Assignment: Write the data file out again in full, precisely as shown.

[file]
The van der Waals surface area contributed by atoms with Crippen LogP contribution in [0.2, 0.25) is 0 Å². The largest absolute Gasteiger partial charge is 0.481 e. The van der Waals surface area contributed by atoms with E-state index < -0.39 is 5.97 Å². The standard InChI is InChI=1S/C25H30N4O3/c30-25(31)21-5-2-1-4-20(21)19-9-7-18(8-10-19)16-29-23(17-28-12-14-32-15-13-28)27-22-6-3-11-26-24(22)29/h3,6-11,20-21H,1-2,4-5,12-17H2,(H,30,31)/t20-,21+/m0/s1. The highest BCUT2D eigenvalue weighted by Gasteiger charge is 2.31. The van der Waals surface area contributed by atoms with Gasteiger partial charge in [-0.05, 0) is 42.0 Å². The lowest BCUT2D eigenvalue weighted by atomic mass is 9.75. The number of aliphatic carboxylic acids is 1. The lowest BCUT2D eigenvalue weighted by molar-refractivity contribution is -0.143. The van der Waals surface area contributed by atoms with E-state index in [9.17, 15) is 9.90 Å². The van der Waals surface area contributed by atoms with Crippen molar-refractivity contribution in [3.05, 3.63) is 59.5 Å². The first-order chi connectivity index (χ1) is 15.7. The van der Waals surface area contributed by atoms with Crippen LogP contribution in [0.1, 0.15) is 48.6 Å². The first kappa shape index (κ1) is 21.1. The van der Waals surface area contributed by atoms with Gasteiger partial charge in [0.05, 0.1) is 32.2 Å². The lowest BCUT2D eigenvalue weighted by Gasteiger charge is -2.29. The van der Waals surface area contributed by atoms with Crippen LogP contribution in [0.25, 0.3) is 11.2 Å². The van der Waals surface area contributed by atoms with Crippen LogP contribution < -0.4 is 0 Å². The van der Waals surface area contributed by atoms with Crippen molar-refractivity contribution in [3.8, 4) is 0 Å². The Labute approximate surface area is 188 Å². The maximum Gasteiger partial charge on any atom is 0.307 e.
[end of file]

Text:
The van der Waals surface area contributed by atoms with Crippen LogP contribution in [0.2, 0.25) is 0 Å². The largest absolute Gasteiger partial charge is 0.481 e. The van der Waals surface area contributed by atoms with E-state index < -0.39 is 5.97 Å². The standard InChI is InChI=1S/C25H30N4O3/c30-25(31)21-5-2-1-4-20(21)19-9-7-18(8-10-19)16-29-23(17-28-12-14-32-15-13-28)27-22-6-3-11-26-24(22)29/h3,6-11,20-21H,1-2,4-5,12-17H2,(H,30,31)/t20-,21+/m0/s1. The highest BCUT2D eigenvalue weighted by Gasteiger charge is 2.31. The van der Waals surface area contributed by atoms with Gasteiger partial charge in [-0.05, 0) is 42.0 Å². The lowest BCUT2D eigenvalue weighted by atomic mass is 9.75. The number of aliphatic carboxylic acids is 1. The lowest BCUT2D eigenvalue weighted by molar-refractivity contribution is -0.143. The van der Waals surface area contributed by atoms with E-state index in [9.17, 15) is 9.90 Å². The van der Waals surface area contributed by atoms with Crippen molar-refractivity contribution in [3.05, 3.63) is 59.5 Å². The first-order chi connectivity index (χ1) is 15.7. The van der Waals surface area contributed by atoms with Crippen LogP contribution in [0.1, 0.15) is 48.6 Å². The first kappa shape index (κ1) is 21.1. The van der Waals surface area contributed by atoms with Gasteiger partial charge in [0.05, 0.1) is 32.2 Å². The lowest BCUT2D eigenvalue weighted by Gasteiger charge is -2.29. The van der Waals surface area contributed by atoms with Crippen LogP contribution in [0.25, 0.3) is 11.2 Å². The van der Waals surface area contributed by atoms with Crippen LogP contribution < -0.4 is 0 Å². The van der Waals surface area contributed by atoms with Crippen molar-refractivity contribution in [3.8, 4) is 0 Å². The Labute approximate surface area is 188 Å². The maximum Gasteiger partial charge on any atom is 0.307 e.